I believe that it was removed for the benefit of the graphics cards companies, so they no longer need to support in hardware/drivers a functionality that very few programs were using, and the majority of programs that were using it could do without anyway.

Orbiter just happens to be odd, and already uses 100% CPU even on a modern computer without the GDI thing. It also does a lot of GDI drawing onto D3D surfaces, which is why it takes such a heavy hit.

In short: it was removed so that GPU manufacturers wouldn't be supporting a feature that's important only to Orbiter users...

But is it really any easier to code for Vista because of this?
For GPU manufacturers, yes--they no longer need to support a legacy, little-used feature, which saves some hardware and software for them.

In the end I don't think it really matters because modern games seem to be requiring exponentially more powerful hardware because of poor coding techniques (*cough* PORTING *cough*).
Or perhaps they require "exponentially more powerful hardware" because they're doing "exponentially" more? Compare modern games to games of three or four years ago and it's not hard to see why they need more power (hint: it has nothing to do with "poor coding techniques").

Maybe if MS didn't wait so long to release an OS a less drastic solution could of been worked out.
Huh? What does time between OS releases have to do with dropping support for features that no one uses anymore? It's the same with 16-bit apps, they're not supported on 64-bit versions of the OS. This is how computers work. You move on and drop support for stuff that people aren't using anymore.

Also keep in mind that when Orbiter 2006 was released, DX7 had already been around for 7 years. DX9 had already been out for two.

Speaking of emulation, I especially love how when my CPU reaches 100% in Vista, my audio freezes for a split second, causing pops and sputters, because the sound is processed through the CPU. Try listening to music and run a program like Prime95 that will take all your CPU cycles, and then browse your computer. 2009 and we can't make a computer play audio without problems. MS loves taking steps backwards.

Sure, sound cards may not have been good for much, but at least on XP with my Audigy 2 ZS I can listen to music without the 'needle skipping' :)
Your current computer has worse hardware for playing music than your old one, and you blame Microsoft for a worse experience when listening to music? Yeah...that's not MS's fault.
 

insanity

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I'm actually liking Windows 7. A few issues to work through, but Orbiter is running fine. The hardest part of the entire process was getting my GRUB bootloader back so I can choose which OS I want to boot. Some apps don't work well with the 64bit (like Minitab), but for the most part it feels like a good follow-up for XP.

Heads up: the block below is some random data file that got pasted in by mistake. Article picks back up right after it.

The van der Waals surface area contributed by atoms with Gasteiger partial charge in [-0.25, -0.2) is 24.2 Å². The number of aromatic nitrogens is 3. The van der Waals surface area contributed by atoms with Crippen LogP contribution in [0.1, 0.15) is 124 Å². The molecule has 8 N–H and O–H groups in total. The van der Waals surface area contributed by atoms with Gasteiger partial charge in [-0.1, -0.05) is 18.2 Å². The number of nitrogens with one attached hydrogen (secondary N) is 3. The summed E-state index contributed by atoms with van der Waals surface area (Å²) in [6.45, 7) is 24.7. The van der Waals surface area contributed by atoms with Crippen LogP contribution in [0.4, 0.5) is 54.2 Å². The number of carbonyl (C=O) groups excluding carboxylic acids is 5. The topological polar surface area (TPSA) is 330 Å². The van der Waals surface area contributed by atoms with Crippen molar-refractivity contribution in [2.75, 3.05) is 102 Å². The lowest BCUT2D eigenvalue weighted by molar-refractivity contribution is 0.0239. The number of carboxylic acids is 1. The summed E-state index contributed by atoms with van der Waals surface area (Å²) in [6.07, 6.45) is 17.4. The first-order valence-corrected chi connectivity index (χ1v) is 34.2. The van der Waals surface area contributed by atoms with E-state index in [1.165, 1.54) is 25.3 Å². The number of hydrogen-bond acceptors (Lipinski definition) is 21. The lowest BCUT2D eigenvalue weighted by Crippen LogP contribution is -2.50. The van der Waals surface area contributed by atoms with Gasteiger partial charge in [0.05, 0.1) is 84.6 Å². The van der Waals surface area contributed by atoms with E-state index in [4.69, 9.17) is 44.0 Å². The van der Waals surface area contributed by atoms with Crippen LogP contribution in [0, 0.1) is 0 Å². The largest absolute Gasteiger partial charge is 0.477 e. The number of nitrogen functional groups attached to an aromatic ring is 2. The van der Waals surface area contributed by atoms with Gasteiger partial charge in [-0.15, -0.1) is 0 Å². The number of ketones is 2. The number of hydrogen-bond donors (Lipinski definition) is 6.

Linguofreak

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Assuming that the 60fps is synchronized to the refresh rate of the monitor, then there will be no perceivable difference between 60 and 140. In fact, with 140, it may look worse due to tearing effects due to not being an exact multiple of the refresh rate.

It's worth noting that the machine I have Orbiter on back home (dual core 3 GHz with an ATI 256 meg graphics card, forget the exact model), tops out at exactly 60 Hz when running Orbiter, probably some sort of synchronization thing.

I've never been able to tell the difference between anything over 20 or 30 FPS and anything else over 20 or 30 FPS.

Then again, I'm not a graphics connoisseur.
 

TSPenguin

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It's worth noting that the machine I have Orbiter on back home (dual core 3 GHz with an ATI 256 meg graphics card, forget the exact model), tops out at exactly 60 Hz when running Orbiter, probably some sort of synchronization thing.

That is because of Vertical Sync and is a good thing.
 

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On my Machine:
i7 quad core
Vista 64 bit
12GB ram
Nvidia GTX 285

Orbiter stays very fluid. there is only a few moments close to the ground near Cape Canaveral that the frame rate slows a bit. However the thing that will absolutely kill my frame rate is not polygon count, certain MFD's, or objects but it't the Windows menu's. Like the scenario editor, performance meter, and especially the externalMFD window. These are frame rate killers even if they are off. They drop my frame rate in half or more.
 

Hielor

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Orbiter stays very fluid. there is only a few moments close to the ground near Cape Canaveral that the frame rate slows a bit. However the thing that will absolutely kill my frame rate is not polygon count, certain MFD's, or objects but it't the Windows menu's. Like the scenario editor, performance meter, and especially the externalMFD window. These are frame rate killers even if they are off. They drop my frame rate in half or more.
The externalMFD i can understand since it's doing a lot of GDI drawing, but the performance meter/scenario editor doesn't make sense to me, especially the part about them causing problems "even if they are off." Do you mean that they cause framerate hits if they're active in the modules pane but not currently open?
 

rstarkov

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I would find it useful if Orbiter measured and reported the time taken by each addon to return from the various callbacks that Orbiter calls, and of course the time its internal steps take (e.g. render frame; compute stuff). I don't suppose it's already possible?